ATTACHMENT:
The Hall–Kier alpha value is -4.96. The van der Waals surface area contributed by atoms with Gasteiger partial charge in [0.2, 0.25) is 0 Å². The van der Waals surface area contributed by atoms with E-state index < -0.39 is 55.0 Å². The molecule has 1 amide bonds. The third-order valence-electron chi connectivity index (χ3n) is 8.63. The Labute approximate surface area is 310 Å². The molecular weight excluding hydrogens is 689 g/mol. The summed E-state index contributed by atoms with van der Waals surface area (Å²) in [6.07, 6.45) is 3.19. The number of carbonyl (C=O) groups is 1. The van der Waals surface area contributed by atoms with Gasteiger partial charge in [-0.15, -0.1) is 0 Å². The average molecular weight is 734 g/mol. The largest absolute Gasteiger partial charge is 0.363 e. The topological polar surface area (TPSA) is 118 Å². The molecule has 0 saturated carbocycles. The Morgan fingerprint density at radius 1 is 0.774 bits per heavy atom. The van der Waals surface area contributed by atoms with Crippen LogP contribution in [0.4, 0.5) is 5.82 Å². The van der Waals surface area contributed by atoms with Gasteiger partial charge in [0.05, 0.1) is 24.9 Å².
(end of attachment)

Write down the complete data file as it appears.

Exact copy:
The Hall–Kier alpha value is -4.96. The van der Waals surface area contributed by atoms with Gasteiger partial charge in [0.2, 0.25) is 0 Å². The van der Waals surface area contributed by atoms with E-state index < -0.39 is 55.0 Å². The molecule has 1 amide bonds. The third-order valence-electron chi connectivity index (χ3n) is 8.63. The Labute approximate surface area is 310 Å². The molecular weight excluding hydrogens is 689 g/mol. The summed E-state index contributed by atoms with van der Waals surface area (Å²) in [6.07, 6.45) is 3.19. The number of carbonyl (C=O) groups is 1. The van der Waals surface area contributed by atoms with Gasteiger partial charge in [-0.15, -0.1) is 0 Å². The average molecular weight is 734 g/mol. The largest absolute Gasteiger partial charge is 0.363 e. The topological polar surface area (TPSA) is 118 Å². The molecule has 0 saturated carbocycles. The Morgan fingerprint density at radius 1 is 0.774 bits per heavy atom. The van der Waals surface area contributed by atoms with Crippen LogP contribution in [0.4, 0.5) is 5.82 Å². The van der Waals surface area contributed by atoms with Gasteiger partial charge in [0.05, 0.1) is 24.9 Å².